14/17/MASTERSTROKE/Mickael Barzelona/Andre Fabre--Partnered with jockey Barzelona for the first time since his debut, this colt finished strongly to capture the G2 Grand Prix de Deauville by a short-neck. 3-year old had plenty to do with one and a half furlongs remaining, but launched a sudden rush in the closing stages to get up in time. The return to Group company followed an easy Listed stakes success over 12F back in July. Was handed a couple of tough defeats: A neck in the 12F G3 Prix du Lys in June and a half-length in the G2 Prix Hacquart over a furlong shorter in May. He looks to be on the improve and warrants respect, but this by far represents his toughest challenge so far.

 

15/4/ERNEST HEMINGWAY/Colm O'Donoghue/Aidan O'Brien--Has started only twice, Was a maiden winner on synthetics in his debut, winning by 10 lengths and leaving such an impression that his connections started him next in the G2 Dante Stakes. In that Group event, he failed to live up to expectations having been allowed an easy time of things out in front and was eased right down. Hasn't raced since that May encounter, so whatever went awry with the horse has been solved. His appearance in here is nothing more than a rabbit for the more well known O'Brien horses.

 

16/2/SAONOIS/Antoine Hamelin/Jean-Pierre Gauvin--Was supplemented to the Arc after making a successful reappearance from three months away as he won the G2 Prix Niel with an impressive finishing burst, squeezing past Bayrir (G1 Secretariat winner), and Last Train. From 1996 to 2006, the winner of the Prix Neil has gone on to win the Arc seven times. Two back, this colt won the 10-furlong G1 French Derby overcoming a huge field and a troubled passage at 10.5 furlongs, so that is a bonus. He is better over today's distance at one-mile and a half.


17/3/YELLOW AND GREEN/Thierry Thulliez/Nicolas Clement--Is a three-year-old filly trained in France who gained herself the faintest dot on the Arc radar when finishing fourth in the G1 Prix Vermeille on just her fifth start. That represented her best effort yet, having taken the G2 Prix de Malleret 3 months earlier, and she did particularly well to get as close as she did given that circumstances did not go favorably. Held-up in rear, and forced to wait for run, she belatedly switched to the outside and finishing best of all, but with way too much ground to make up. However, her effort certainly was eye catching. Clearly she has to improve plenty and is definitely an outsider. Could go well given the soft footing.

 

18/7/GREAT HEAVENS/William Buick/John Gosden--With King George runner-up Nathaniel declared out of the Arc, full sister and G1 Irish Oaks winner is supplemented to the world's richest turf race. She is undeafeated in all four starts this season and the recent decision to supplement her was vindicated as she won that Group One in July with a tremendous turn of foot and stormed to a three-length win. 3-year old filly faces by far her toughest assignment to date, but has been freshened and could be dangerous.

 

TRACKMAN'S ANALYSIS: The course layout at Longchamp coupled with the usual massive Arc field makes this a nightmare for handicappers. The oddity known as "Hyde Park Corner" is the final bend featuring an abnormally long-handed right turn, followed by a short homestretch, which is usually the determing factor in the Arc. The large group of horses complicates the race further. Horses coming from off-the-pace are even more likely to get caught in behind tiring frontrunners. There doesn't appear to be any standout that can establish the pace in a relaxed manner. The majority of the runners prefer to settle into the back of the field, while others are most comfortable racing mid-pack.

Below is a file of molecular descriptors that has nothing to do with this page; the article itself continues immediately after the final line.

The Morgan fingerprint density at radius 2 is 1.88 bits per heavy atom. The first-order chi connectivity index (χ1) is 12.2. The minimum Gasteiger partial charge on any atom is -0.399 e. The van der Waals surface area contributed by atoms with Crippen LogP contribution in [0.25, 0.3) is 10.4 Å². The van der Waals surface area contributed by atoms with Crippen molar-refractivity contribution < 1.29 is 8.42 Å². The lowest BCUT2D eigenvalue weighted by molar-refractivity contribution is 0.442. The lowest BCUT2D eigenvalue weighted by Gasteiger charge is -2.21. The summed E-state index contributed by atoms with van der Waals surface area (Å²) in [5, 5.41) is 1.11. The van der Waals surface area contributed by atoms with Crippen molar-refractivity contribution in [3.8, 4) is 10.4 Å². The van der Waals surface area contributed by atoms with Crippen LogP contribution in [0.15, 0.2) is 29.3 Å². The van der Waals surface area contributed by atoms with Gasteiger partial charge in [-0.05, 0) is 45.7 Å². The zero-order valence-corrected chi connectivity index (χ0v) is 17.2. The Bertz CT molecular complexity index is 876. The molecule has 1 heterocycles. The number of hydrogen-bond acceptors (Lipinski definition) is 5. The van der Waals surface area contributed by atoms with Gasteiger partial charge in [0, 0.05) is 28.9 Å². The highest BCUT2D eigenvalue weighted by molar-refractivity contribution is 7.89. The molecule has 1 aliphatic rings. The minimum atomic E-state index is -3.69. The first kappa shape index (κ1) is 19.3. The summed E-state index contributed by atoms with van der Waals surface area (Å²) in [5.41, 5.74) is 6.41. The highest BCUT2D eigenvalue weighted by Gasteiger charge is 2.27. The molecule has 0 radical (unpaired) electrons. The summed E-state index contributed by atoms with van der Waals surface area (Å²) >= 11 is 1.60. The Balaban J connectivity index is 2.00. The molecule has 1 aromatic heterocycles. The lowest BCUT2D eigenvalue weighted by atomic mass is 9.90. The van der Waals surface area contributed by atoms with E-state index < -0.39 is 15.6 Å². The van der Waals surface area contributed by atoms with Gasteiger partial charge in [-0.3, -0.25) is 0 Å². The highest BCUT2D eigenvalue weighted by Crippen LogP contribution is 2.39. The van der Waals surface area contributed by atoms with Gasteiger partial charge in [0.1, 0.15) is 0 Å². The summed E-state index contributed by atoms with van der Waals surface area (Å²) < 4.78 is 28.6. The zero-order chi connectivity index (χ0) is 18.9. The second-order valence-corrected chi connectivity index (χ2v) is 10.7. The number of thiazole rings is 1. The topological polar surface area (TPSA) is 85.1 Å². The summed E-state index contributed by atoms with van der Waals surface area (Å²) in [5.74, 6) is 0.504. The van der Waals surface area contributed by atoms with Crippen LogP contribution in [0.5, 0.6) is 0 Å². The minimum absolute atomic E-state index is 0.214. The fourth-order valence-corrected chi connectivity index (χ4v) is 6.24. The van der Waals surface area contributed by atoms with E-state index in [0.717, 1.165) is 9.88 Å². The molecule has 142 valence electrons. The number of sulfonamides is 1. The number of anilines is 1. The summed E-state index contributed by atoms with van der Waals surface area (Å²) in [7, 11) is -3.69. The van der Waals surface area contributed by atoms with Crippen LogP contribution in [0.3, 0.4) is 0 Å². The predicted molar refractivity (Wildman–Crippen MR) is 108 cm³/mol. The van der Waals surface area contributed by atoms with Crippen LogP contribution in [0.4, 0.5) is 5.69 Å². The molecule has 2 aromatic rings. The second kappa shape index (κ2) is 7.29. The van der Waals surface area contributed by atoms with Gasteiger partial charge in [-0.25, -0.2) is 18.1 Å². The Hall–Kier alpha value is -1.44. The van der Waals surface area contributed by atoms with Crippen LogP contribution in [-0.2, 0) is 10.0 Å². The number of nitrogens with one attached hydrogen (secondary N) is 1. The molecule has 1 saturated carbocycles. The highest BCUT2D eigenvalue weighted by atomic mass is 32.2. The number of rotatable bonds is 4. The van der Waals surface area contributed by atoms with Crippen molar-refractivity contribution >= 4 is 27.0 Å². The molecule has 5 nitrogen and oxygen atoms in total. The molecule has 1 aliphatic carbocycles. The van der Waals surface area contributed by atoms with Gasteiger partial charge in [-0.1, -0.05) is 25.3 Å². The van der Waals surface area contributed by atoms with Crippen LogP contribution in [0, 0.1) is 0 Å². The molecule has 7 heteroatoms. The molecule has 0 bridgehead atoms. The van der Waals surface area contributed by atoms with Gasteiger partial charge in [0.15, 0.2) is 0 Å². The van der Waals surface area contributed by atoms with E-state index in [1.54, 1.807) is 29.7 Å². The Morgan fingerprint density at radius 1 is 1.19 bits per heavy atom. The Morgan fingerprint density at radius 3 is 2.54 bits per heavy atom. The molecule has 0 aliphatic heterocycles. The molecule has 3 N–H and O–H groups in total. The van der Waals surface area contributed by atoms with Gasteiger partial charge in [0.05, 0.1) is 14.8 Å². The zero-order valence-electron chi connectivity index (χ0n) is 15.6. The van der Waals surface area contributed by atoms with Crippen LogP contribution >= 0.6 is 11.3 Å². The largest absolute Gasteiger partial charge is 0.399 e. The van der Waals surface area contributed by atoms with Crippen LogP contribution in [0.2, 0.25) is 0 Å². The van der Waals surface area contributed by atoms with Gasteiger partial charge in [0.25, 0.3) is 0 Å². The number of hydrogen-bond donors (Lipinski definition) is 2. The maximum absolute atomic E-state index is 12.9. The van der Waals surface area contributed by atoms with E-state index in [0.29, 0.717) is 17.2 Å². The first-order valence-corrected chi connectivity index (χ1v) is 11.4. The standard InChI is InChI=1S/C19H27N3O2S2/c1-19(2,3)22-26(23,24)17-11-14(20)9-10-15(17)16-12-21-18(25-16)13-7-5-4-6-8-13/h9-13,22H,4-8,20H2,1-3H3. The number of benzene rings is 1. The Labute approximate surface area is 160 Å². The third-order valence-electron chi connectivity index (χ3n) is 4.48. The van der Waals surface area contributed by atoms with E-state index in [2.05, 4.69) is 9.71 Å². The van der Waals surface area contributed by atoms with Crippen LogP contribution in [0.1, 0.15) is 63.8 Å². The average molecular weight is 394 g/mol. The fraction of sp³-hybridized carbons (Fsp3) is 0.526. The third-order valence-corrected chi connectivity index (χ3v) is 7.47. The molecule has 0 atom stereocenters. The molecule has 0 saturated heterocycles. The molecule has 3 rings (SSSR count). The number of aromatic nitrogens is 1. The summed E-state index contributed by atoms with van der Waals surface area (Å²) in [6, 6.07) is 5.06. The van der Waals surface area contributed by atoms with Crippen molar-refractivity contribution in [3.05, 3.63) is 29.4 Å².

If Dettori places Camelot closer to the pace to avoid possible traffic trouble, the 3-year old star has the ability to dispatch this bunch on sheer talent. However, if he encounters difficulties in the process, we seem likely to see an older horse win for the first time since 2007. Sea Moon exits an incredible key race in the G1 King George where he was beaten by less two lengths. The Stoute runner was second in the Breeders' Cup Turf last year and has had a strong three-race 2012 campaign including two wins. St Nicholas Abbey, the third-place finisher in the King George, is a Group 1 commodity who was closely matched with Snow Fairy and Nathaniel on their G1 Irish Champion Stakes running last out. Orfevre has proved he has the class by winning all the big races in Japan. Possesses good tactical speed which is a hugh asset in the Arc. That will allow him to quickly take advantage of any gap openings. If the soft footing doesn't interfere with him giving his best, he'll be tough to deny. If the the 3-year old Sanois doesn't encounter trouble, he is not without a chance. He proved his win in the French Derby was no fluke, when next out he overcame all sorts of trouble and then quickened very smartly to beat a decent horse in Bayrir who he re-opposes on Sunday.

 

SELECTIONS:

 

SEA MOON

 

ST.NICHOLAS ABBEY

 

CAMELOT

 

ORFEVRE

 

UPSET SPECIAL: SAONOIS

 

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Older Comments about 2012 Prix de l'Arc de Triomphe: A Stout(e) Winner...

Hello there!! my name is mr potato head and my dick is bigger than yours!!
is there a free past performance for this race? can we bet this online?
  • Trackside · I believe you can wager on the race through Twin Spires or on D.R.F. · 657 days ago
  • edgaropena · I have an xpressbet account and you can wager and watch the live feed. You can also check out drf.com and they will be having a live stream. · 656 days ago
checked the weather and looks to be light to moderate showers all day. Very tough Prix de l'Arc, but I am sticking with Camelot over Great Heavens, Orfevre, SeaMoon, and Bayrir.
Odds and couse condition also favor Great Heavens as I think someone also noted